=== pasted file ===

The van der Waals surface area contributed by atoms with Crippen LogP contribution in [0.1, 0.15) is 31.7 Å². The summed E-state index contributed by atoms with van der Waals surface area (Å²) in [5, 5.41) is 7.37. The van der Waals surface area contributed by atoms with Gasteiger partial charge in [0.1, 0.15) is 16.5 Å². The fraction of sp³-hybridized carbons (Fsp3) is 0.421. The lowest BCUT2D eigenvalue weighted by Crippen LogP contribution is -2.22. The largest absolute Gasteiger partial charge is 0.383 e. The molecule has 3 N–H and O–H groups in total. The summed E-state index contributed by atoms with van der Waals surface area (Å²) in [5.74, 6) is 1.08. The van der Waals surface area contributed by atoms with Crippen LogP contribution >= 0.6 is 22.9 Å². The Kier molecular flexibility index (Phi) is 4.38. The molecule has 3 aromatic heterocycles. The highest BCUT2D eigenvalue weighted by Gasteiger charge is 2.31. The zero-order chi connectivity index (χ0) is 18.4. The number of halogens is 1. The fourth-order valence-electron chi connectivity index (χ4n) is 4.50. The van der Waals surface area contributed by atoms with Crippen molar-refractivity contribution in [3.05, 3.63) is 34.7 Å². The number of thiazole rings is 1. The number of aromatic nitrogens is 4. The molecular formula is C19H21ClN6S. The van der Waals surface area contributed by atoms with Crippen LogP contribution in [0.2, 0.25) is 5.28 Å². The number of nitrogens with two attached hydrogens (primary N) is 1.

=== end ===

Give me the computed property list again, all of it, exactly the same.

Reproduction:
The van der Waals surface area contributed by atoms with Crippen LogP contribution in [0.1, 0.15) is 31.7 Å². The summed E-state index contributed by atoms with van der Waals surface area (Å²) in [5, 5.41) is 7.37. The van der Waals surface area contributed by atoms with Gasteiger partial charge in [0.1, 0.15) is 16.5 Å². The fraction of sp³-hybridized carbons (Fsp3) is 0.421. The lowest BCUT2D eigenvalue weighted by Crippen LogP contribution is -2.22. The largest absolute Gasteiger partial charge is 0.383 e. The molecule has 3 N–H and O–H groups in total. The summed E-state index contributed by atoms with van der Waals surface area (Å²) in [5.74, 6) is 1.08. The van der Waals surface area contributed by atoms with Crippen LogP contribution >= 0.6 is 22.9 Å². The Kier molecular flexibility index (Phi) is 4.38. The molecule has 3 aromatic heterocycles. The highest BCUT2D eigenvalue weighted by Gasteiger charge is 2.31. The zero-order chi connectivity index (χ0) is 18.4. The number of halogens is 1. The fourth-order valence-electron chi connectivity index (χ4n) is 4.50. The van der Waals surface area contributed by atoms with Crippen molar-refractivity contribution in [3.05, 3.63) is 34.7 Å². The number of thiazole rings is 1. The number of aromatic nitrogens is 4. The molecular formula is C19H21ClN6S. The van der Waals surface area contributed by atoms with Crippen LogP contribution in [0.2, 0.25) is 5.28 Å². The number of nitrogens with two attached hydrogens (primary N) is 1.